Norton Insight reduces length of future system scans by validating trustworthy files the first time.
It couldn't effectively block the contaminated archive that we installed.
We took some heat after awarding last year’s version of Norton Internet Security our coveted Kick Ass award. Some of you were baffled at how Norton, a notorious resource hog and semi-effective scanner, could turn things around in such dramatic fashion. Others questioned our geek cred, while a few of you even accused us of being on the take—ouch. But the truth is, Symantec deserved every accolade it received. Could this be the dawn of a new AV dynasty in the Norton camp?
We’re not yet ready to anoint Norton the savior of security software, and we’ll tell you why in a moment. First, let’s focus on what NIS 2010 does right. This year’s update continues NIS’s reborn legacy as a lean and fast scanner. We remain particularly impressed with Norton Insight, which dramatically reduces system scans. The first time NIS sweeps through your system, it examines every file. Each time thereafter, the scanner skips files that have been validated by Symantec and deemed trustworthy. The result? After an initial scan time of 16 minutes, 18 seconds, NIS then scurried through our data in just four minutes, 47 seconds, finishing long before our coffee break did.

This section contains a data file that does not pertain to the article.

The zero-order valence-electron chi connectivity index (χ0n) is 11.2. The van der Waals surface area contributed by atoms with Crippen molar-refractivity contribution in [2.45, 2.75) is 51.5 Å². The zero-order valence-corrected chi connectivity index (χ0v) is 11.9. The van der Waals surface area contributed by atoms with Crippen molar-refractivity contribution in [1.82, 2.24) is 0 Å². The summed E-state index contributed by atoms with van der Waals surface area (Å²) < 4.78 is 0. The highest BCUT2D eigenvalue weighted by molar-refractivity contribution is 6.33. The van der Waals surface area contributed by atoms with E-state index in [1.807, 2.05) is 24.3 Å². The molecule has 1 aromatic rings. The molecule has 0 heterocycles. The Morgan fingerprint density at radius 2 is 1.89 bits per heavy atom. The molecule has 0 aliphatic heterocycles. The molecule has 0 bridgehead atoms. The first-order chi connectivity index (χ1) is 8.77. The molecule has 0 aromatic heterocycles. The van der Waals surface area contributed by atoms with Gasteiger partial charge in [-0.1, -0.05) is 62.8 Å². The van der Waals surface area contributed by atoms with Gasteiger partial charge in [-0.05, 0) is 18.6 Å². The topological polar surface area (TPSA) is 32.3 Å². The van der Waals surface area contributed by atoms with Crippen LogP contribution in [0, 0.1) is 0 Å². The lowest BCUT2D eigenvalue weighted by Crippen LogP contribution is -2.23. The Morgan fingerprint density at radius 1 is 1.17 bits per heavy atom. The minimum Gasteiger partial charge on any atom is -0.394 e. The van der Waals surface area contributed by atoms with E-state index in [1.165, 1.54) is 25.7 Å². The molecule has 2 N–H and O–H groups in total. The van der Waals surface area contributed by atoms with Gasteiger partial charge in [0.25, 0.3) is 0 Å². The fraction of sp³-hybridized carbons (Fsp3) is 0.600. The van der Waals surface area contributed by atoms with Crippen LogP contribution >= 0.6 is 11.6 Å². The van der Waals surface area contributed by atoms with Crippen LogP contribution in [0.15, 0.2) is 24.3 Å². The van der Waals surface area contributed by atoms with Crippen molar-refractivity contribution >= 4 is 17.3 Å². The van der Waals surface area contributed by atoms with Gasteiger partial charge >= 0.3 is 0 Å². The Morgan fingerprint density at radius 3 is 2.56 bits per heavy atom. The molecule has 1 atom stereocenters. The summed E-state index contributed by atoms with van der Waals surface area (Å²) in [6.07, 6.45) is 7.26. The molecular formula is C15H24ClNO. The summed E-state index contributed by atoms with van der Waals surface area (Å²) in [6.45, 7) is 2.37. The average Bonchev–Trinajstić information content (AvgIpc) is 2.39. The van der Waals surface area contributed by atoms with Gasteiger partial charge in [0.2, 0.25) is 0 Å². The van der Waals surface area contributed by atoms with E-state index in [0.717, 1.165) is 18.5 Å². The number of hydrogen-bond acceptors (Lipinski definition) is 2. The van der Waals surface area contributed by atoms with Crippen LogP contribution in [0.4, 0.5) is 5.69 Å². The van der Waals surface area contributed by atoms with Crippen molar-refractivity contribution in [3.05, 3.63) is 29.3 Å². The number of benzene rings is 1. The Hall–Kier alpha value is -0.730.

NIS thwarted most of our attempts to find a chink in its armor, knocking out spyware and batting away disreputable downloads without skipping a beat. That is, until we played dirty. We disabled NIS long enough to download a contaminated archive and then turned it back on. Norton only blocked some of the infected files inside our Pandora’s box, allowing our test bed to become infected with a fake AV scanner. It even allowed the rogue program to disable UAC.
We have a hard time picturing anyone going through the trouble we did to intentionally inflict harm, but nevertheless, our confidence is shaken.